One of the biggest risks related to illicit drug use is the uncertainty of what substance you’re actually ingesting. For example, one study sampled street MDMA (ecstasy) and found that only 39% of these drugs were actually MDMA only, while 46% contained no MDMA at all! (see also https://www.ecstasydata.org for active testing of current MDMA and other batches). While some of the MDMA sold above were harmless or inactive compounds such as sugar, some were also substances with a greater chance of causing harm than MDMA.

Street opioids are especially dangerous because of fentanyl and other fentalogues being cut into opioids. Only a couple milligrams of fentanyl can kill you, and its cousin, carfentanil, which has been found being sold on the streets, is a hundred times more potent than the already-potent fentanyl and can kill in the microgram range, amounting to less than a grain of sand. On occasion, these fentalogues have shown up in non-opioid street drugs as well, such as cocaine, meth, and ketamine.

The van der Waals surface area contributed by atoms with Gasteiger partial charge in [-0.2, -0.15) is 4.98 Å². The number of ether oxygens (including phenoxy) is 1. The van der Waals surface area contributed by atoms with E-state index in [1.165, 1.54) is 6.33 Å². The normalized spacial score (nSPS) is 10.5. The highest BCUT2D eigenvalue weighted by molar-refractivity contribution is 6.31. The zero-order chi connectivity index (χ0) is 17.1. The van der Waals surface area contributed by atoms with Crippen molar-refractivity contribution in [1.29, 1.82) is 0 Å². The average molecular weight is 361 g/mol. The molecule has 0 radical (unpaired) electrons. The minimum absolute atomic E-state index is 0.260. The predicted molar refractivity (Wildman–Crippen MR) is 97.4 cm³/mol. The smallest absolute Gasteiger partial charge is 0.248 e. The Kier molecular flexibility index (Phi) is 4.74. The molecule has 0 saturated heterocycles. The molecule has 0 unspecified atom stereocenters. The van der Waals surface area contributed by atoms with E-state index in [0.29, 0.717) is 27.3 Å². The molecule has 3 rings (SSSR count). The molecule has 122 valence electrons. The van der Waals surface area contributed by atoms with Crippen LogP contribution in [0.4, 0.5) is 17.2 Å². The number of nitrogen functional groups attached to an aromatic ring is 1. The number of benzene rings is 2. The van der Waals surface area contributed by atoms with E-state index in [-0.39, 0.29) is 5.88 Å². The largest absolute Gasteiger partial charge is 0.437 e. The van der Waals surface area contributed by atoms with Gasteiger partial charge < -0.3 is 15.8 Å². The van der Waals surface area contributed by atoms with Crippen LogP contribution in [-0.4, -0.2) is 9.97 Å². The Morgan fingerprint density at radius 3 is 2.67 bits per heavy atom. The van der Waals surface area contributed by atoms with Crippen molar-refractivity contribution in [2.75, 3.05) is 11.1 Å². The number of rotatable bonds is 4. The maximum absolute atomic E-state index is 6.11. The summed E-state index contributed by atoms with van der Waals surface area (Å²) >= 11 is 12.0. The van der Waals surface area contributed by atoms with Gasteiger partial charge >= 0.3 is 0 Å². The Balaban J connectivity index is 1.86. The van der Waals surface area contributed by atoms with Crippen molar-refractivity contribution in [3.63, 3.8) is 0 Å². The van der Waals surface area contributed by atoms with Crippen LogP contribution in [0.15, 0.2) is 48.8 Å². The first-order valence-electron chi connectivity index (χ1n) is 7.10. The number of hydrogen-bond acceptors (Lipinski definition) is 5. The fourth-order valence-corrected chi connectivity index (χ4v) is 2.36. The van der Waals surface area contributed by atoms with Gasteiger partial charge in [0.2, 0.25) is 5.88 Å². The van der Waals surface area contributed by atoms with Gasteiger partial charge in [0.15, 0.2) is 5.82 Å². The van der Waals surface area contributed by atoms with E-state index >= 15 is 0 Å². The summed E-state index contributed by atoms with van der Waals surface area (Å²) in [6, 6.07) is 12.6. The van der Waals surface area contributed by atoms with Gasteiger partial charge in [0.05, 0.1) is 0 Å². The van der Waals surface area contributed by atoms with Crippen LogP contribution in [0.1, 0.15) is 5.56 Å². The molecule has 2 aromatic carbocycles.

NEVER ingest a drug without testing it to know exactly what substance it is. Test kits are cheap, easy to find and easy to use. The Ehrlich test is cheap and covers most street drugs. You can buy this test kit here, as well as other test kits such as marquis, mandelin, and mecke, the main reagent test types. Don’t ingest any drug without first researching it and knowing exactly what to expect, such as duration, effects, risks, addiction potential, and so on. Again, NEVER ingest a drug without testing it.